By RUKMINI CALLIMACHI
NAIROBI, Kenya (AP) _ When the shooting began at the Nairobi mall, Cynthia Carpino and her husband hid in the parking lot. But their 1-year-old daughter wouldn’t stop crying. To muffle her cries, her father placed his hand over her mouth so hard she almost suffocated. Little Azzurra fainted in his arms, and three weeks later she’s still not right.
“Now when I try to put a sweater on her, and it goes over her mouth, she starts screaming and screaming,” says Carpino. “I know this is because of what happened at the mall. But I don’t know what to do about it.”
Nor do other parents whose children were caught in the Westgate Mall horror on Sept. 21 and who are now grappling with how to help their traumatized children at the same time that they themselves are struggling with signs of distress.
The attackers struck on a Saturday afternoon, a time when families flock to the mall. Couples pushed strollers through marbled floors that would soon turn red with blood. Mothers with toddlers in tow loaded groceries into shopping carts at the supermarket, the same carts which would be used hours later as gurneys to evacuate the more than 60 dead.
When the assault started, parents threw themselves over their children to shield them, but they couldn’t block out the sights and sounds. Now the psychological toll is becoming apparent. Girls draw pictures of grenades and machine guns. Kids who once played hide-and-seek are “playing Westgate,” impersonating the terrorists. Yet some children who were directly in the line of fire are showing few, if any, symptoms, creating a confusing array of responses, sometimes within the same household.
Cynthia Carpino, a Kenyan, and her Italian husband, Livio, had just parked their car and were pushing their two-seater pram up the ramp leading to the mall’s rooftop terrace. When the shooting erupted, Cynthia grabbed her 12-day-old baby while her husband held Azzurra. They ran in separate directions. Cynthia slipped under a parked car, the baby cradled in her arm.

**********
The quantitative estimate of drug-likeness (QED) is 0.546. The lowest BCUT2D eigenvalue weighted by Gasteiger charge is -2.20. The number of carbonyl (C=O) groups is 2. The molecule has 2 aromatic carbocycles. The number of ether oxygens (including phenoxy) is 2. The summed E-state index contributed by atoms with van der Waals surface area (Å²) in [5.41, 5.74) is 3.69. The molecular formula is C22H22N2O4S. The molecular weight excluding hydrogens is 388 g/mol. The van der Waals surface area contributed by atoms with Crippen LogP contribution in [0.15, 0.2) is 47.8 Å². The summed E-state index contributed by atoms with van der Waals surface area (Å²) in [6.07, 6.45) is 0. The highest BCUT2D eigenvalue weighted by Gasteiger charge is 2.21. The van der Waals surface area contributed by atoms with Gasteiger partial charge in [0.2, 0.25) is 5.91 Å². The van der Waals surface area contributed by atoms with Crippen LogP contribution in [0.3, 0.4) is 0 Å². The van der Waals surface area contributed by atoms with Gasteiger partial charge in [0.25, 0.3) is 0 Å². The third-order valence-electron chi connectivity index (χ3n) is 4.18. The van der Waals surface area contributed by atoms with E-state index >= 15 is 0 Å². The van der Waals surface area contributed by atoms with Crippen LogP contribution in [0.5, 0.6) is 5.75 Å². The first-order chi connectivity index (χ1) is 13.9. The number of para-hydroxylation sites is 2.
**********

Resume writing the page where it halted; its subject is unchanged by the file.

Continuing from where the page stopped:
Frightened shoppers tried to squeeze in after her. The terrorists spotted them and sprayed the car, until the young mother was surrounded by a buffer of corpses. The car began leaking water, drenching her. Her baby began to wail.
“Whenever they heard a baby cry, they would throw a grenade. Then you didn’t hear the cries anymore,” said Carpino. “I saw the feet of one go by. He said, `We are al-Shabab. Your president has invaded our country. Our women are being raped. Our kids are being killed. So why should we spare your kids?’ And then he opened fire.”
Later al-Shabab, al-Qaida’s affiliate in Somalia, would claim responsibility, saying the attack was in retaliation for Kenya‘s deployment of troops into Somalia, its neighbor.
Terrified that she might be spotted, Carpino opened her shirt and tried to get her baby to nurse under the chassis of the car. Each time the infant whimpered, she shoved its face into her chest, smothering the sound.